It is incredibly challenging to find someone who knows your systems inside out, has the personal relationships inside of the organisations to debug across the stack and is an expert in their particular tool. There is no handover you can do that will resolve this. The only way to mitigate this problem is to have more than two people at all times engaged in maintaining a particular product.

6) Communicate! PR! Marketing!

Don't forget marketing!

Internal Platform Teams usually forget or don’t give attention to market what they are doing. Quite often they will update a tool and won't even send out a changelog of all the new features that are available. Make sure that any time you upgrade a tool, release new functionality, patch some systems that you send out comms to users that explain what they stand to gain from the new functionality, e.g. “You can now use containers for your builds!” or “Github Enterprise now integrates with our internal JIRA! Huzzah.” Make sure to also include the How To with your newsletter, so that users don't have to email you to ask how to use the new functionality.

"If a tree falls in a forest and no one is around to hear it, does it make a sound?". If nobody hears what you are doing, then you will get your funding cut and nobody will understand why your team exists.

7) Use Retrospectives and Feedback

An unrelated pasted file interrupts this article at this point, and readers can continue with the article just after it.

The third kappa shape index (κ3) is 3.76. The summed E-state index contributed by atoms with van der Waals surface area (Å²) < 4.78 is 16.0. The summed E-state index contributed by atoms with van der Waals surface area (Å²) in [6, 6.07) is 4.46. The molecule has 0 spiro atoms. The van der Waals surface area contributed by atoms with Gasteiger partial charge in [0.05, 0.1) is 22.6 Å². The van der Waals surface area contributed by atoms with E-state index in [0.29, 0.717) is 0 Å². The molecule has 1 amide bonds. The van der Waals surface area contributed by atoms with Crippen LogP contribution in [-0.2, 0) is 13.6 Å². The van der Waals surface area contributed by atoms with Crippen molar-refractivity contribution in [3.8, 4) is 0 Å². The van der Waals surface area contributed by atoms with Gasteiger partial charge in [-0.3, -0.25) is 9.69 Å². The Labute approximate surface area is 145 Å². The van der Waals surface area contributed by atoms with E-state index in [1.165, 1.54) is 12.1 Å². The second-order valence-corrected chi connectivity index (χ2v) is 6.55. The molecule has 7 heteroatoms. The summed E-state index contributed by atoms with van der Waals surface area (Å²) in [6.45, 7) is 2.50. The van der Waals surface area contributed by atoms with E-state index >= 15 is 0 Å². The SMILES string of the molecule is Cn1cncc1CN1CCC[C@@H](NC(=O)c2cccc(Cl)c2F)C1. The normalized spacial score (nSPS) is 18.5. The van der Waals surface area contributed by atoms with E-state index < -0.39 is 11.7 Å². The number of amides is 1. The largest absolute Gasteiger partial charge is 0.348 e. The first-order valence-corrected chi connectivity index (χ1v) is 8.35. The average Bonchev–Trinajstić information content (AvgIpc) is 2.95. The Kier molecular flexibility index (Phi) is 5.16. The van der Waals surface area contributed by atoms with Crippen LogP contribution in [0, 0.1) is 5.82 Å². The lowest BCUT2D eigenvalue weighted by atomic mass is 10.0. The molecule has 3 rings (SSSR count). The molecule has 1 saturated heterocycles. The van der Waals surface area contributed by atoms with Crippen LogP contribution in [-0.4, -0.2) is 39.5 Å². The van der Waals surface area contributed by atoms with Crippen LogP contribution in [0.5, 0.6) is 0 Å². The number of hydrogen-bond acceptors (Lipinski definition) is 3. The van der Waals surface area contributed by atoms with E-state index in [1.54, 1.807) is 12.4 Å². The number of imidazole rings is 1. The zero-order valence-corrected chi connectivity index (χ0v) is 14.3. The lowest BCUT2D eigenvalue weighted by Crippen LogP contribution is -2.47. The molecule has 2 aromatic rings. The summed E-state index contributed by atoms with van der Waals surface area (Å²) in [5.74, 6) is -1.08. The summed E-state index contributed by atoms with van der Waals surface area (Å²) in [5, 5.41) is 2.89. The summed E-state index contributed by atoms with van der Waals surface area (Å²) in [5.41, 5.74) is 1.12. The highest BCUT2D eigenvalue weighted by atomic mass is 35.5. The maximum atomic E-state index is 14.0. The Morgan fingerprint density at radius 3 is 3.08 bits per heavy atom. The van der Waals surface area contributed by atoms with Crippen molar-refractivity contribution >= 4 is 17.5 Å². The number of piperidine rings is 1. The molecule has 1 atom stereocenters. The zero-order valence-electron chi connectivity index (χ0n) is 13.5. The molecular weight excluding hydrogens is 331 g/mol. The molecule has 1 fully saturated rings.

Re-evaluate your decisions on a regular basis.

Quite often a team will keep on using the same tool for years even though the industry has moved on and the users are demanding other options.

Do not succumb to the ‘sunk cost fallacy’: if it’s not fit-for-purpose, move on. What worked a year or two ago, might not work any more. Our industry moves at quite a rapid pace, vendors come and go, and if your users have new use cases that are not catered for with your tool then you need to evaluate new options.

It doesn't matter how fast your car is if everyone has moved on to flying cars!

8) When Problems Arise, Stay Open

If there is an outage, be proactive and open.

An outage is very stressful to your team and to the users. Nothing works and everyone starts to complain and panic. At this time the most important thing is not solving the issue. The most important thing is how you communicate.

Are you regularly giving updates and communicating when another update will go out? If not, then users will feel ignored and will get progressively more angry and impatient. Once you have found the issue and resolved it, it is equally important to have a post-mortem that is honest and includes what actions you can take to prevent it from happening again.

Get in Touch!

These are only a few of things I have observed that need to be taken into account when running an internal Platform team, but of course there are many others that I haven't covered: how do deal with scaling to terabytes of data? how do you deal with the vendors? how do you handle upgrades? how do you handle backups and DR scenarios?

If you are interested further in this topic or have any questions please let me know!

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Marcus Maxwell

Consultant

Marcus’s passion is to help clients on their DevOps journey. From automating build pipelines and managing containers at scale to solving security issues and helping out with organizational problems.

He tries to take a multidisciplinary approach to solving issues and always makes sure to over communicate with the client's team, so that everyone knows what the issues are at hand and how we will solve them together.